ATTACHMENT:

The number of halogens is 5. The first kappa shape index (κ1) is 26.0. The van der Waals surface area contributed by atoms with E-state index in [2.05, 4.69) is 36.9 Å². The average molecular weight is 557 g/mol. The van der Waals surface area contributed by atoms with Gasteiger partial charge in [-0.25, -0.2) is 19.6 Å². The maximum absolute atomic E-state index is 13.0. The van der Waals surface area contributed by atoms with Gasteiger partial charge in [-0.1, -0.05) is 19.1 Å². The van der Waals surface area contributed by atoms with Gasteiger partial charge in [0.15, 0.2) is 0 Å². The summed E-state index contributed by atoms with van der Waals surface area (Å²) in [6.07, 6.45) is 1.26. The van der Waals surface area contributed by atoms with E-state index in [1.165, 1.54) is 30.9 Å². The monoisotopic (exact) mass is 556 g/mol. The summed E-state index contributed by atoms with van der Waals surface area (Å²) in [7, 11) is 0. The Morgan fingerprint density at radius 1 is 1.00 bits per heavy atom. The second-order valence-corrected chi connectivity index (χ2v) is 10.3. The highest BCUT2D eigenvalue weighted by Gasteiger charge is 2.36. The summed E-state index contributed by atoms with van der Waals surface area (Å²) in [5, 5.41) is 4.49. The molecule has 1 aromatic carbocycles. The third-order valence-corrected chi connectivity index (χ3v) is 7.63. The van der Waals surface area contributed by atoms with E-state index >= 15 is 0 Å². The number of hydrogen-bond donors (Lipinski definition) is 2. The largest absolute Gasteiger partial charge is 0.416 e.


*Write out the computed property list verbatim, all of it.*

The number of halogens is 5. The first kappa shape index (κ1) is 26.0. The van der Waals surface area contributed by atoms with E-state index in [2.05, 4.69) is 36.9 Å². The average molecular weight is 557 g/mol. The van der Waals surface area contributed by atoms with Gasteiger partial charge in [-0.25, -0.2) is 19.6 Å². The maximum absolute atomic E-state index is 13.0. The van der Waals surface area contributed by atoms with Gasteiger partial charge in [-0.1, -0.05) is 19.1 Å². The van der Waals surface area contributed by atoms with Gasteiger partial charge in [0.15, 0.2) is 0 Å². The summed E-state index contributed by atoms with van der Waals surface area (Å²) in [6.07, 6.45) is 1.26. The van der Waals surface area contributed by atoms with E-state index in [1.165, 1.54) is 30.9 Å². The monoisotopic (exact) mass is 556 g/mol. The summed E-state index contributed by atoms with van der Waals surface area (Å²) in [7, 11) is 0. The Morgan fingerprint density at radius 1 is 1.00 bits per heavy atom. The second-order valence-corrected chi connectivity index (χ2v) is 10.3. The highest BCUT2D eigenvalue weighted by Gasteiger charge is 2.36. The summed E-state index contributed by atoms with van der Waals surface area (Å²) in [5, 5.41) is 4.49. The molecule has 1 aromatic carbocycles. The third-order valence-corrected chi connectivity index (χ3v) is 7.63. The van der Waals surface area contributed by atoms with E-state index >= 15 is 0 Å². The number of hydrogen-bond donors (Lipinski definition) is 2. The largest absolute Gasteiger partial charge is 0.416 e.